Above the clouds, in a land of trading ships, Aza is not the weak and dying thing she was. In Magonia, she can breathe for the first time. Better, she has immense power—but as she navigates her new life, she discovers that war between Magonia and Earth is coming. In Aza's hands lies fate of the whole of humanity—including the boy who loves her. Where do her loyalties lie?

Goodreads thoughts: "I think that I had too high of expectations. I saw a review claim that this is the most original book that I will read of 2014/2015, and that is way too high a claim to meet. I haven't read anything by Neil Gaiman yet, but there is a lot of self-deprecating (and quirky) humor and the very sick storyline a la The Fault in Our Stars (re: the comparison in the summary/blurb), so that at least rings true."

Here's what I didn't mention in that blurb: I was stuck in an airport while reading this and no doubt my unhappiness at that leaked into my reading experience. That aside, Magonia has an original world. It's based off a French Medieval myth about sky sailors. It's a really awesome world to get to picture, full of song and sky pirates and sky creatures like sky sharks, all of which would make for a rather cinematic movie should this book be optioned (I wonder if it already is...). That paired with lyrical, easy to read writing? It's easy to see why this book is getting a lot of attention. The plotting reminded me a bit of The Mortal Instruments and other urban fantasy novels too, so you can picture those written in a more lyrical style and with quirkier characters and self-deprecating humor.

Crimson Bound - Rosamund Hodge | Goodreads
Release Date: May 5th, 2015
Published by: Balzer + Bray

When Rachelle was fifteen she was good—apprenticed to her aunt and in training to protect her village from dark magic. But she was also reckless— straying from the forest path in search of a way to free her world from the threat of eternal darkness. After an illicit meeting goes dreadfully wrong, Rachelle is forced to make a terrible choice that binds her to the very evil she had hoped to defeat.

Three years later, Rachelle has given her life to serving the realm, fighting deadly creatures in an effort to atone. When the king orders her to guard his son Armand—the man she hates most—Rachelle forces Armand to help her find the legendary sword that might save their world. As the two become unexpected allies, they uncover far-reaching conspiracies, hidden magic, and a love that may be their undoing. In a palace built on unbelievable wealth and dangerous secrets, can Rachelle discover the truth and stop the fall of endless night?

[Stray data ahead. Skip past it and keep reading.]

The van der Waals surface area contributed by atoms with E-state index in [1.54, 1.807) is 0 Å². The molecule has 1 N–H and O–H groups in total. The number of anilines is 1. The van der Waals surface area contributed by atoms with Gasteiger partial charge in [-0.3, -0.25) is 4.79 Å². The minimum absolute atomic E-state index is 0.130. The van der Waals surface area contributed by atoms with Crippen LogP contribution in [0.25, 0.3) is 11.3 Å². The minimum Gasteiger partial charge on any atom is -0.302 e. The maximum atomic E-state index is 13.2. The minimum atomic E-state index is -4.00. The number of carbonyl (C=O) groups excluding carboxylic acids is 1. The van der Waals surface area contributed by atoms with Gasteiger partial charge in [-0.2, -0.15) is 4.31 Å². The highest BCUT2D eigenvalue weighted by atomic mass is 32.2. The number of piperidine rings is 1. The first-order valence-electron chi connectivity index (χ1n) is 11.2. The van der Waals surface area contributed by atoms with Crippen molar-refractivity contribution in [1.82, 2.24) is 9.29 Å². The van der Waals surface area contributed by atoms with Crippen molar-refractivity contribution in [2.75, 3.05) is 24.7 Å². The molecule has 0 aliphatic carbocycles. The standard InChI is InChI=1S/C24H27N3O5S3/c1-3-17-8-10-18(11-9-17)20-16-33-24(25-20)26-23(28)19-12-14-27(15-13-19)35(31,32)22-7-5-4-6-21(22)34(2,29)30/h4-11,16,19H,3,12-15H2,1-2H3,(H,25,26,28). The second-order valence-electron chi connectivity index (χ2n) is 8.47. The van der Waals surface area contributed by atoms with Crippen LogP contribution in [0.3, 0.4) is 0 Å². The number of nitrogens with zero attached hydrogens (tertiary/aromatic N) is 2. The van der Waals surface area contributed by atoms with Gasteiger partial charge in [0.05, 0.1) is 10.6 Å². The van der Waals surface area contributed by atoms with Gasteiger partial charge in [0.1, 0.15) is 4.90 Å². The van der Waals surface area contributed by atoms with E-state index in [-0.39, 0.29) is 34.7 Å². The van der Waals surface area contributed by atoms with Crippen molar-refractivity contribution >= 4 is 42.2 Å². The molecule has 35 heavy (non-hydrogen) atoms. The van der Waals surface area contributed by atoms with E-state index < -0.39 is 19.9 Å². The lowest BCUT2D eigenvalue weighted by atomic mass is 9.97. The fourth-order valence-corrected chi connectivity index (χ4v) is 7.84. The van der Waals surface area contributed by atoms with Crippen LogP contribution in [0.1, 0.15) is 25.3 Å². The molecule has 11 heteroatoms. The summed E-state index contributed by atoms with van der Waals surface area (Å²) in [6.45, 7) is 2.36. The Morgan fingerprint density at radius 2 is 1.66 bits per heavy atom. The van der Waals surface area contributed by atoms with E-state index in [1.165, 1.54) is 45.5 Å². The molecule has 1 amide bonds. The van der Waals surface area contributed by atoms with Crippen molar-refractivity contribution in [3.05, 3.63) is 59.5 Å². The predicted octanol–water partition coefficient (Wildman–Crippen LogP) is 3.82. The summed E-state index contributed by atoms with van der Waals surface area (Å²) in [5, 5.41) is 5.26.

Inspired by the classic fairy tale Little Red Riding Hood, Crimson Bound is an exhilarating tale of darkness, love, and redemption.

(This is a standalone novel, not part of the Cruel Beauty Universe.)

Goodreads thoughts: "Hmmm, not sure why I liked this less than Cruel Beauty, especially since it has a lot of the same elements (but redrawn enough to feel fresh). I have to think on this. Also, Rosamund Hodge astounds me with her talent at creating complex characters & character relationships... and some seriously cool plot twists.

FYI this one isn't based around Greek mythology but a 17th century France, Little Red Riding Hood meets The Girl with No Hands. (I didn't know the last one until I read the acknowledgements, which were also awesome because reading about the inspiration behind art is awesome). It reminded me of some vampire literature because there's a lot of talk about damnation. If you like the saint / Apparat element in Shadow and Bone; the romance dynamic in Cruel Beauty; the discussion of what makes a monster in Graceling or the half-dragon worries in Seraphina; the bodyguard-angel dynamic of damphirs-Moroi from Richelle Mead.... you'll find that and more in Hodge's intricate mythology. Probably my favorite part of her two novels so far is how layered they feel. Another talent to admire. I'll come back to this eventually." 

I figured out why I didn't like Crimson Bound as much as I liked Cruel Beauty and it has everything to do with personal taste. I personally don't like talk of damnation/serious/heavy religious inspired/vampire-like discussions and put that with the romantic interest? It's not that he's not well drawn - he is. Just that he didn't capture my attention in the same way as Ignifex, personality-wise (along with the damnation scope). So, altogether, still pre-ordering. Still have Rosamund Hodge on the auto-buy list. Still love her novels and still find them layered and full of complex characters even if I liked Cruel Beauty more.

Made You Up - Francesca Zappia | Goodreads
Release Date: May 19, 2015
Published by: Greenwillow

Reality, it turns out, is often not what you perceive it to be—sometimes, there really is someone out to get you. Made You Up tells the story of Alex, a high school senior unable to tell the difference between real life and delusion. This is a compelling and provoking literary debut that will appeal to fans of Wes Anderson, Silver Linings Playbook, and Liar.

Alex fights a daily battle to figure out the difference between reality and delusion. Armed with a take-no-prisoners attitude, her camera, a Magic 8-Ball, and her only ally (her little sister), Alex wages a war against her schizophrenia, determined to stay sane long enough to get into college. She’s pretty optimistic about her chances until classes begin, and she runs into Miles. Didn't she imagine him? Before she knows it, Alex is making friends, going to parties, falling in love, and experiencing all the usual rites of passage for teenagers. But Alex is used to being crazy. She’s not prepared for normal.

Funny, provoking, and ultimately moving, this debut novel featuring the quintessential unreliable narrator will have readers turning the pages and trying to figure out what is real and what is made up.